On a totally random note (random because I’m not 100% sure what train of thought led to this) but how can you hold two completely opposite and contradictory ideas as true at one time? I know DBT covers some of this, but I am allergic to DBT, so I don’t really remember the concept behind the “dialectics”. I’m talking about such opposing ideas that they should not be able to be held as true at the same time because they virtually cancel each other out. If I tweak one idea, it’s a little easier to understand how I can hold them both true and correct at the same time, but they are not tweaked, nor do I wish to tweak them. One is the concept of “never, ever give up.” The other is the right to “bow out” as each individual sees fit. Suicide is seen as giving up, so how can I hold that sentiment with the belief that everyone has a right to give up if they choose to do so? How can I advocate for life at any cost in one breath, and the freedom of choice to end your own life in the next? I am not currently suicidal, though the freedom to have that “escape route” is calming to me. I hold at once the obligation to fight any and all demons, and the option to give in to the desire for peace and an ending. How is that even possible? Maybe it’s that I understand the pain on both sides. I have felt the desperate need for relief, and I have felt the devastating black hole born of the death of someone I care for deeply. I grew up with the women in my family (and possibly even the men, but I don’t remember that as explicitly) lamenting about death being around the corner. My grandmother said that she would die soon (should die soon, needed to die soon) since before I was born. My mom would always say she wanted the right to kill herself should she ever be incapacitated (she wanted to make sure we all understood and agreed with her right to choose to end her life if she could no longer live it the way she was used to living, be it physical or mental). I think I recall my father saying similar things. No one ever expected to “get old”, yet the only person who did not speak regularly of death died at a young age. My grandmother was 94. Both my parents are still alive (despite saying neither of them wished to reach the age they are currently). Bitch is still alive in her late 70’s (all of us wish she wasn’t). But K is gone, and has been for 20 years this year. She was 52 when she died, but she was the only one who wanted to grow old… I was indoctrinated to believe that every human has the right to decide to end their own lives. But I’ve also felt the loss, and had the training that ingrained in me the instinct to preserve the life of others (and maybe even my own)… so I hold those opposing truths at once. Sometimes it’s a mind-fuck.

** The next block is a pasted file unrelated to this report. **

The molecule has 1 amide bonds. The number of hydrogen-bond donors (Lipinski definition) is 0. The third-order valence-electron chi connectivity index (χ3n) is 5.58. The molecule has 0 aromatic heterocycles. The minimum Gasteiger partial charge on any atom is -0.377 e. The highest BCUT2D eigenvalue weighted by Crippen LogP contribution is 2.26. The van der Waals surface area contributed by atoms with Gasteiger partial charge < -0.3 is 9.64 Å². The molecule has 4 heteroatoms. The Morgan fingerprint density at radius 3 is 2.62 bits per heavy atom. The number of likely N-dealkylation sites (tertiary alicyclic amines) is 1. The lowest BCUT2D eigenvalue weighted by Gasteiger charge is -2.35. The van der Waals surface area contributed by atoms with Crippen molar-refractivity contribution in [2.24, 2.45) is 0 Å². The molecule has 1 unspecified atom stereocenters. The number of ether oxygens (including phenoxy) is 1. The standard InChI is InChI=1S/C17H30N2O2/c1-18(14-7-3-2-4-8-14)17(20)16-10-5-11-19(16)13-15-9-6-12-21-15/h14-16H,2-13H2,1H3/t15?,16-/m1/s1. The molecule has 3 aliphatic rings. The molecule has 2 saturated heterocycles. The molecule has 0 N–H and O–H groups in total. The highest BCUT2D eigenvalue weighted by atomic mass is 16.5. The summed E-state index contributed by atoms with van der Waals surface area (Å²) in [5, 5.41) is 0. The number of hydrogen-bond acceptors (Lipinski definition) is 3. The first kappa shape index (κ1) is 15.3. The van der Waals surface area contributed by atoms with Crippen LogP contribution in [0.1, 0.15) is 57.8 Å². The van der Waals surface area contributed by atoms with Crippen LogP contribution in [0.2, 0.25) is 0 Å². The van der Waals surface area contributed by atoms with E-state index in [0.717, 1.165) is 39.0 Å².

pass almost 2 hours: The lady for the research study came and it took me an hour and a half to complete the survey. Her computer was slow, but I also think I kinda spaced on some of it. it was only supposed to take 15-30 minutes. Clearly, I did not fit that time frame. It was ok. I thought it would ask more about any history, but most of the questions revolved around the last 12 months. I remembered an incident I had not thought anything of because of where it happened and the circumstances surrounding it. It was during a hospitalization last year. It happened on a locked unit, by another patient, and in front of staff. It wasn’t anything major, he was having a psychotic episode (or so they said) and tried to grope me after another patient mentioned that I was a lesbian. I pulled away. I was able to re-direct him in no uncertain terms, and staff told him to stay away from me (and really everyone). Despite the fact that I was in there due to my PTSD reactions over past assaults, I was never spoken to about the incident, no one asked if I was ok. I simply stayed out of the common areas for a while, and later had some really bad body memories that ended in an uncomfortable verbal incident with another staff member. The thing is, you lose all rights when you are hospitalized for psych issues. You lose your personhood. You become a thing without feelings, needs, or any control over anything. They treat you like prisoners (though I tend to think prisoners may be better off in some respects). If you don’t do what you are told, you are lectured and called “defiant”. Things slide that would never slide outside those locked doors. People (other patients as well as staff) can treat you like crap, violate all sorts of boundaries, order you to do things, and you just have to accept it. You have no rights, you have no decision-making capabilities, and anything you say is clearly an exaggeration due to your mental instability. I was expected to have no real reaction to this man invading my space and trying to invade my body because he was a patient and so was I. It’s counter-intuitive that a patient’s reactions and feelings are not taken into account on a psych unit, but it’s true way too often. The minute you step foot onto that floor, you are no longer a functioning, reasonable human being who is simply having a difficult time, you are a crazy person that needs containment (even if you are there for depression or anxiety). With or without a psychotic diagnosis, you are treated as if you are actively psychotic. At least, that is how the hospitals in this state are. Up north, I felt a bit more human, a bit more sane.
Anyway, I digress… the survey took longer than I had expected, but I did get paid, so that’s good.